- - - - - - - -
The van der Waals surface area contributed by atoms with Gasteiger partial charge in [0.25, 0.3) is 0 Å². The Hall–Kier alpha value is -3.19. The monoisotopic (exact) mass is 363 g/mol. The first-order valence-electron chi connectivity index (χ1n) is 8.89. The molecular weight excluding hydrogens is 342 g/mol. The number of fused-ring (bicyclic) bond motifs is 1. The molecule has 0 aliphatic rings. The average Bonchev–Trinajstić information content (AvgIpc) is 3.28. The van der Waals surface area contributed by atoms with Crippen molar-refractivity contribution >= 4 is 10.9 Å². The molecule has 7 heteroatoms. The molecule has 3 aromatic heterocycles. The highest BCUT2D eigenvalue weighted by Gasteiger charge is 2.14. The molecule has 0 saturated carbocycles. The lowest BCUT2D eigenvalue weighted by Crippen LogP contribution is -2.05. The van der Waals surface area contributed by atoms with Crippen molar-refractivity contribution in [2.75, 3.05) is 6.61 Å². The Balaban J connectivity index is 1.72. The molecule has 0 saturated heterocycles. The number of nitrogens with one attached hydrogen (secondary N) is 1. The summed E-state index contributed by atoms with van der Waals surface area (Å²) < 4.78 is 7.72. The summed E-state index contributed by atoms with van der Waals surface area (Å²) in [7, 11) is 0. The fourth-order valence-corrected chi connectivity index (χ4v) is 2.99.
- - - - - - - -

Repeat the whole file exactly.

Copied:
The van der Waals surface area contributed by atoms with Gasteiger partial charge in [0.25, 0.3) is 0 Å². The Hall–Kier alpha value is -3.19. The monoisotopic (exact) mass is 363 g/mol. The first-order valence-electron chi connectivity index (χ1n) is 8.89. The molecular weight excluding hydrogens is 342 g/mol. The number of fused-ring (bicyclic) bond motifs is 1. The molecule has 0 aliphatic rings. The average Bonchev–Trinajstić information content (AvgIpc) is 3.28. The van der Waals surface area contributed by atoms with Crippen molar-refractivity contribution >= 4 is 10.9 Å². The molecule has 7 heteroatoms. The molecule has 3 aromatic heterocycles. The highest BCUT2D eigenvalue weighted by Gasteiger charge is 2.14. The molecule has 0 saturated carbocycles. The lowest BCUT2D eigenvalue weighted by Crippen LogP contribution is -2.05. The van der Waals surface area contributed by atoms with Crippen molar-refractivity contribution in [2.75, 3.05) is 6.61 Å². The Balaban J connectivity index is 1.72. The molecule has 0 saturated heterocycles. The number of nitrogens with one attached hydrogen (secondary N) is 1. The summed E-state index contributed by atoms with van der Waals surface area (Å²) < 4.78 is 7.72. The summed E-state index contributed by atoms with van der Waals surface area (Å²) in [7, 11) is 0. The fourth-order valence-corrected chi connectivity index (χ4v) is 2.99.